Music

Ella Fitzgerald, who would have turned 100 Tuesday, was one of the most beloved and versatile singers of the 20th century. In a career that spanned six decades, Fitzgerald recorded hundreds of songs, including definitive versions of many standards. Along the way, she influenced generations of singers.

But the first thing that strikes you about Fitzgerald is that voice.

A new report shows that the worldwide recording industry added nearly $1 billion in revenue in 2016, growth that is almost entirely due to the growth of streaming. The annual "Global Music Report," released today by the International Federation of the Phonographic Industry (IFPI) — an umbrella group representing major labels worldwide — says that revenues from streaming were up 60.4 percent over 2015, and the industry overall grew by 5.9 percent.

Streaming's ascent has made the industry very, very willing to experiment. This wasn't always the case.

Cosmic Saxophones

Apr 25, 2017

This week on American Routes, we give voice to the saxophone—an instrument revered by everyone from free jazzmen like Charles Lloyd to soul rocker Charles Neville, of the Neville Brothers. New Orleanian Charles Neville tells us how music carried him through his family, his neighborhood and a segregated South. Charles Lloyd, a real California dreamer, traces the roots of his modern, free style and musical collaborations back to the blues of Memphis.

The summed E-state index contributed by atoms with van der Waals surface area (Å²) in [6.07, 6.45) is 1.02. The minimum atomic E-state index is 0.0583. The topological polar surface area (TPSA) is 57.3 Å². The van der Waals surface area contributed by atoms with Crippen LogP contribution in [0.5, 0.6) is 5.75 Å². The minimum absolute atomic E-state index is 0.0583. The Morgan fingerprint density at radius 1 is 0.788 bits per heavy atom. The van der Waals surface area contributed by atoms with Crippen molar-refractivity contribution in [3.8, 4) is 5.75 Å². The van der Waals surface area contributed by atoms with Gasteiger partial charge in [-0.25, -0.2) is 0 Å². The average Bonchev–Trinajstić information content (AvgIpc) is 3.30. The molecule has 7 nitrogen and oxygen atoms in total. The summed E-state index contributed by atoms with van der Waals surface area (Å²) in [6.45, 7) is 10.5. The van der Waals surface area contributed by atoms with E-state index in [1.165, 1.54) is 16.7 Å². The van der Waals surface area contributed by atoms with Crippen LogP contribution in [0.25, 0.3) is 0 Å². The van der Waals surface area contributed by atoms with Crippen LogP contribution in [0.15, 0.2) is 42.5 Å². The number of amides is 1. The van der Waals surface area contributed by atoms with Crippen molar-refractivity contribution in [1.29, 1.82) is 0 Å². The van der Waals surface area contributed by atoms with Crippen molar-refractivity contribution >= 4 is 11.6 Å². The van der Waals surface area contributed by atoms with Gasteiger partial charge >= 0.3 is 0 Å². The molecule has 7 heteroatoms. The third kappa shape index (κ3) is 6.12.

To be clear, Radiohead did not cover the reggaeton hit "Gasolina" at the band's April 17 show in Berkeley, Calif. But a video that's surfaced online sure makes it seem like they did.

This story was updated on April 26 at 3:00 PM.

Beyoncé's "visual album" Lemonade was released a year ago this week, but its impact continues to unfold. Just last week, the project won a Peabody Award. But the singer is also focusing on making its resonance felt through a very different vehicle: a group of scholarships called the "Formation Scholars" awards.

For this week's show, Bob Boilen and I throw open the studio door to welcome a parade of guests from the NPR Music team, each sharing their favorite April releases. This includes Jake Witz, one of our fabulous Spring interns, who has some relatively restrained music from U.K. grime artist Mr. Mitch.

Sylvia Moy was one of the first female producers at Detroit's legendary Motown Records, co-writing hits for artists like Stevie Wonder, Marvin Gaye and The Isley Brothers. Moy died on Saturday at age 78 in Dearborn, Michigan from complications of pneumonia.

One hundred years ago Tuesday, in a working-poor neighborhood of Newport News, Va., a laundress and a shipyard worker had a baby girl. The father soon disappeared, and the mother and child moved north to New York. The mother died. The girl ran away and became one of the most important singers of the 20th century.

Ella Fitzgerald could sing anything: a silly novelty song, like her breakthrough hit, "A-Tisket, A-Tasket." A samba that scatted. A ballad, spooling out like satin.

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